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Kotla pitch takes centre stage as India eye clean sweep against SA

cricket Updated: Dec 03, 2015 03:35 IST

Highlight Story

India's captain Virat Kohli talks with teammates and support staff during a training session ahead of the fourth Test cricket match between India and South Africa at The Feroz Shah Kotla Stadium on December 1, 2015. (AFP Photo)

The 22-yard pitch at Feroz Shah Kotla will be the subject of everyone’s curiousity as an in-form India eye their biggest series win against South Africa when they square off in the final cricket Test of the four-match rubber in New Delhi on Thursday.

Having taken an unassailable 2-0 lead, India will be looking for another comprehensive victory against the Proteas, which will propel them to the second position in the ICC Test rankings.

However, with the Jamtha pitch at BCCI president Shashank Manohar’s hometown Nagpur incurring the wrath of ICC match referee Jeff Crowe, who rated it as sub-standard, the focus will be firmly on the pitch at the national capital.

Team Director Ravi Shastri and skipper Virat Kohli might have shrugged off queries about pitches prepared for the preceding Tests in Nagpur, Bangalore and Mohali, but they will have to live with it for the next five days.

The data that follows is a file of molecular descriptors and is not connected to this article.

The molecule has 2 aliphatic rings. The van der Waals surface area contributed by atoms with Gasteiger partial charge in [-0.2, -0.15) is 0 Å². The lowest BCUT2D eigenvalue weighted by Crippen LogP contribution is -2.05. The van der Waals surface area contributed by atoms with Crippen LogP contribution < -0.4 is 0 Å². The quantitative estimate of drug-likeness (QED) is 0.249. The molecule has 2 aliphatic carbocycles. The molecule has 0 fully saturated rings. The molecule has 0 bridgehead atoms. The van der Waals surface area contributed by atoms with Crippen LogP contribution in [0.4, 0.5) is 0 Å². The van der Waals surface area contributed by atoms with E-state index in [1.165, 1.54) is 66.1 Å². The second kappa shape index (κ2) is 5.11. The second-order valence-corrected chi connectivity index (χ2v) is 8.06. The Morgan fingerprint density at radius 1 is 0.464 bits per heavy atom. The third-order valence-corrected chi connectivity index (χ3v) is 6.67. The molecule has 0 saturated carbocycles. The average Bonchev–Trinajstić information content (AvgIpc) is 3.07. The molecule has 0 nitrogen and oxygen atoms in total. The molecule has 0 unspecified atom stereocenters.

While the Feroz Shah Kotla track is not expected to be a rank turner, the primary character of the pitch has always been of low and slow nature, which is unlikely to change.

India’s spin troika have so far accounted for 47 out of the 50 South African wickets in the five completed innings across three Tests.

Of them, Ravichandran Ashwin emerged as the leader of the pack with 24 victims to his credit, while Ravindra Jadeja has made an impressive comeback with 16 scalps. Leg-spinner Amit Mishra has only seven wickets to his credit, but his victims have been critical in the context of the twin victories.

Earlier, Mishra pointed out that the Indian spinners did not get a lot of accolades for their efforts and rewards on a track that has now been officially documented as under-prepared with some of the deliveries turning square from the first session.

One of the wickets that caught the eye was the manner in which right-handed batsman Simon Harmer was bowled with the delivery landing well outside the leg-stump and going onto hit the top of off-stump. But that sort of thing is unlikely to happen at the Kotla, where the spinners will need more patience as the turn will be slower.

For a change, Jadeja could prove to be a tad more effective on this track with his immaculate line and length bowling just like Delhi found a potent weapon in left-arm orthodox spinner Manan Sharma, who took 21 wickets from four Ranji matches at this ground.

Read More:

Indian spinners deserve more credit for their performance: Mishra

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